In 2015, Wyatt Underwood wrote a poem a day, 365 poems, in response to a challenge from his friend Jaha Zainabu. The poems range from personal to political, from real to surreal, from almost lyric to almost measured. Some are casual, some may be profound. In a way it’s a study of one man’s life of the mind and the heart during a pivotal year.
Palm Frond with Its Throat Cut uses both humor and sincerity to capture moments in time with a sense of compassion for the hard choices we must make to survive. Vértiz’s poetry shows how history, oppression, and resistance don’t just refer to big events or movements; they play out in our everyday lives, in the intimate spaces of family, sex, and neighborhood. Vértiz’s poems ask us to see Los Angeles—and all cities like it—as they have always been: an America of code-switching and reinvention, of lyric and fight.
St. Petersburg, New Year’s Eve, 1916. Marina Makarova is a young woman of privilege who aches to break free of the constraints of her genteel life, a life about to be violently upended by the vast forces of history. Swept up on these tides, Marina will join the marches for workers’ rights, fall in love with a radical young poet, and betray everything she holds dear, before being betrayed in turn.
As her country goes through almost unimaginable upheaval, Marina’s own coming-of-age unfolds, marked by deep passion and devastating loss, and the private heroism of an ordinary woman living through extraordinary times. This is the epic, mesmerizing story of one indomitable woman’s journey through some of the most dramatic events of the last century.
In 2017 it was announced that Kelly Grace Thomas’ collection of poems BOAT/BURNED was accepted for publication by YesYes Books for 2019.
When you burn the boats turning around, to old thoughts, old lives, is no longer an option. BOAT/BURNED explores family and the female form, the boat of my body (and how shame is passed down). It contains the echoes of (often self-inflicted) muntunies. Reminds us that, we are a piece of every boat we’ve have built and sank.
This collection interrogates subjugations in our current political landscape. The way power structures silence voices, particularly those of women and people of color. It questions what happens when you outgrow what you were supposed to love, the loyalties you were raised to obey.
True crime, memoir, and ghost story, Mean is the bold and hilarious tale of Myriam Gurba’s coming of age as a queer, mixed-race Chicana. Blending radical formal fluidity and caustic humor, Gurba takes on sexual violence, small towns, and race, turning what might be tragic into piercing, revealing comedy. This is a confident, intoxicating, brassy book that takes the cost of sexual assault, racism, misogyny, and homophobia deadly seriously.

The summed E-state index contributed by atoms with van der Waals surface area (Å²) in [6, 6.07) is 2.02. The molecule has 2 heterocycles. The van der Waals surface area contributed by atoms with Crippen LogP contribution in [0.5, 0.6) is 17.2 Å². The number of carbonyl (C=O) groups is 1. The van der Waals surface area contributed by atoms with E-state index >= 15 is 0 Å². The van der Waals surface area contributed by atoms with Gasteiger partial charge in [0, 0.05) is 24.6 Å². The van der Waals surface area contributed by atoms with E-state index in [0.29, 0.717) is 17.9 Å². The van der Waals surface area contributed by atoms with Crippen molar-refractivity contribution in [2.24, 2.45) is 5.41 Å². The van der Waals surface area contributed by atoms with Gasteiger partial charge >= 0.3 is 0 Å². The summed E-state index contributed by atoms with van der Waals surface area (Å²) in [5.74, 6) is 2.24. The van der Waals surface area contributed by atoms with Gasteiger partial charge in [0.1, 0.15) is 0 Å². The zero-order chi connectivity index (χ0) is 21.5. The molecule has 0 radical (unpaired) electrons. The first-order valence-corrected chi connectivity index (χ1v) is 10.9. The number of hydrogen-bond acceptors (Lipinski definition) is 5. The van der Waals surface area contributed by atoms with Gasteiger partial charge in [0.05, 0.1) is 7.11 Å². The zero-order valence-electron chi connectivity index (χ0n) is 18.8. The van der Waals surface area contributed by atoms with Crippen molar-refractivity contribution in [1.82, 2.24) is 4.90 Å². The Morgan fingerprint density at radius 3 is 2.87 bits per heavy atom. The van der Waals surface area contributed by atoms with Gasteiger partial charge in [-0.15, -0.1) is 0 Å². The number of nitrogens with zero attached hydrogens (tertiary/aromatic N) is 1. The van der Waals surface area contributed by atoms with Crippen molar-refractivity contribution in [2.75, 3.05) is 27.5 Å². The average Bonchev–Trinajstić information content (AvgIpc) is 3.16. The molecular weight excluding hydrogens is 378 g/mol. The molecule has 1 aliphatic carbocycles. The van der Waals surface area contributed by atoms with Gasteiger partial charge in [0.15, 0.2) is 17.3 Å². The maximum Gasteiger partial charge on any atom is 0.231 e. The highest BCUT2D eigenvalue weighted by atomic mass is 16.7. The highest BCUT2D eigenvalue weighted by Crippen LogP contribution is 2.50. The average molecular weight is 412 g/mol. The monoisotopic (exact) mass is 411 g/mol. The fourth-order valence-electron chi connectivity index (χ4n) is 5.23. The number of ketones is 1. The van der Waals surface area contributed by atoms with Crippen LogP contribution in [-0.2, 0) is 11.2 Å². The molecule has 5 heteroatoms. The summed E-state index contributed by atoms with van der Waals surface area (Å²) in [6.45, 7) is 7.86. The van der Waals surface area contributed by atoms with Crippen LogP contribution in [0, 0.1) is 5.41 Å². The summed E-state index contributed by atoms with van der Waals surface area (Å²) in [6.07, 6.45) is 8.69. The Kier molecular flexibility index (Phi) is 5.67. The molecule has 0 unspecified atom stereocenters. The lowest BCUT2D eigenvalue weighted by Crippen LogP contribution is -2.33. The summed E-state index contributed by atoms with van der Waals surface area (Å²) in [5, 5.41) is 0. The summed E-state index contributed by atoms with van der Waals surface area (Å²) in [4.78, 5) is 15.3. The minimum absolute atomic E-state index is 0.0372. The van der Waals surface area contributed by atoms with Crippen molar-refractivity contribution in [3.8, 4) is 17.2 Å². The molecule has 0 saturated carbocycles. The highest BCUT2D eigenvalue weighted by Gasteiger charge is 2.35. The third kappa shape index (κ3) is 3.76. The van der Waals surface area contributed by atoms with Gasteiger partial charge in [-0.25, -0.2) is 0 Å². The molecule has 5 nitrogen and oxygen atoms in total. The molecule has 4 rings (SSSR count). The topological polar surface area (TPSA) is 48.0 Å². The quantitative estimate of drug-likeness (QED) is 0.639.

We act mean to defend ourselves from boredom and from those who would cut off our breasts. We act mean to defend our clubs and institutions. We act mean because we like to laugh. Being mean to boys is fun and a second-wave feminist duty. Being mean to men who deserve it is a holy mission. Sisterhood is powerful, but being mean is more exhilarating.
Being mean isn’t for everybody.
Being mean is best practiced by those who understand it as an art form.
These virtuosos live closer to the divine than the rest of humanity. They’re queers.
Praying Mantis by Sesshu Foster wanders through the space time of Los Angeles immersed in the transition between lanes. Family, neighbors, and the need for motion are all back lit by the lights of the skyscrapers and the grime of the freeway runoff. Here, the results of stubborn lives are laid out on the map as they branch into continuous possibility.
Voices from Leimert Park Redux is a symphony of diverse voices echoing the collective heartbeat of a community. In 2006, Voices From Leimert Park revealed one of the best kept secrets of the Los Angeles literary scene: African-American and other writers of color were producing nationally known and respected poetry, fiction, and nonfiction within the Leimert Park literary community. Voices from Leimert Park Redux, again under the editorial direction of Shonda Buchanan, embraces radical new voices, and melds them with the well-seasoned tonality of Griots at home, on street corners, and in libraries. Listen to the Voices from Leimert Park Redux and realize that you have just entered that safe place where truth is still being created with every honest breath.